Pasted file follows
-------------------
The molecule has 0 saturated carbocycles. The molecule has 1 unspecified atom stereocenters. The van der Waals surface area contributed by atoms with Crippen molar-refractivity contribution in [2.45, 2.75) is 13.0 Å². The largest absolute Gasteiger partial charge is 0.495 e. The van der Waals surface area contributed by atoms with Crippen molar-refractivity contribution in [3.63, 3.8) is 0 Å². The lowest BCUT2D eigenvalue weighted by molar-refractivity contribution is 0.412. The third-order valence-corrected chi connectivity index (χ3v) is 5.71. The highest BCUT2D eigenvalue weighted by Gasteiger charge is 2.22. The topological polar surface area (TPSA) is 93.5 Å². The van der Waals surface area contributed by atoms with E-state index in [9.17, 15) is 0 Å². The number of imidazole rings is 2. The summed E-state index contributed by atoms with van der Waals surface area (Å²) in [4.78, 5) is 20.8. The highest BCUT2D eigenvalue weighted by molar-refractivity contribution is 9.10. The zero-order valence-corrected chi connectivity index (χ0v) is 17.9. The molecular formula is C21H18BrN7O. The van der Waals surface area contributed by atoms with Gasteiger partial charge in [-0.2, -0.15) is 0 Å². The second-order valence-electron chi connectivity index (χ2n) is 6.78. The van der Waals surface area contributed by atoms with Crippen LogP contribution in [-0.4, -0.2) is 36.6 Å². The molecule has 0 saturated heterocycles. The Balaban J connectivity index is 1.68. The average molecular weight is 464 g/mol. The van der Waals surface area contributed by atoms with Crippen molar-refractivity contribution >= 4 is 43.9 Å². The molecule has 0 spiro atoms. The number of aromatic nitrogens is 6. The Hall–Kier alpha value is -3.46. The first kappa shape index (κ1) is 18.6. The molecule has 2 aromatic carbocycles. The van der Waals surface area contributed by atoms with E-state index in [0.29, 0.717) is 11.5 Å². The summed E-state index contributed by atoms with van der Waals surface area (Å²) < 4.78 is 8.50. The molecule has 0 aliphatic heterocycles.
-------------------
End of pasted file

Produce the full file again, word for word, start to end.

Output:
The molecule has 0 saturated carbocycles. The molecule has 1 unspecified atom stereocenters. The van der Waals surface area contributed by atoms with Crippen molar-refractivity contribution in [2.45, 2.75) is 13.0 Å². The largest absolute Gasteiger partial charge is 0.495 e. The van der Waals surface area contributed by atoms with Crippen molar-refractivity contribution in [3.63, 3.8) is 0 Å². The lowest BCUT2D eigenvalue weighted by molar-refractivity contribution is 0.412. The third-order valence-corrected chi connectivity index (χ3v) is 5.71. The highest BCUT2D eigenvalue weighted by Gasteiger charge is 2.22. The topological polar surface area (TPSA) is 93.5 Å². The van der Waals surface area contributed by atoms with E-state index in [9.17, 15) is 0 Å². The number of imidazole rings is 2. The summed E-state index contributed by atoms with van der Waals surface area (Å²) in [4.78, 5) is 20.8. The highest BCUT2D eigenvalue weighted by molar-refractivity contribution is 9.10. The zero-order valence-corrected chi connectivity index (χ0v) is 17.9. The molecular formula is C21H18BrN7O. The van der Waals surface area contributed by atoms with Gasteiger partial charge in [-0.2, -0.15) is 0 Å². The second-order valence-electron chi connectivity index (χ2n) is 6.78. The van der Waals surface area contributed by atoms with Crippen LogP contribution in [-0.4, -0.2) is 36.6 Å². The molecule has 0 saturated heterocycles. The Balaban J connectivity index is 1.68. The average molecular weight is 464 g/mol. The van der Waals surface area contributed by atoms with Crippen molar-refractivity contribution >= 4 is 43.9 Å². The molecule has 0 spiro atoms. The number of aromatic nitrogens is 6. The Hall–Kier alpha value is -3.46. The first kappa shape index (κ1) is 18.6. The molecule has 2 aromatic carbocycles. The van der Waals surface area contributed by atoms with E-state index in [0.29, 0.717) is 11.5 Å². The summed E-state index contributed by atoms with van der Waals surface area (Å²) < 4.78 is 8.50. The molecule has 0 aliphatic heterocycles.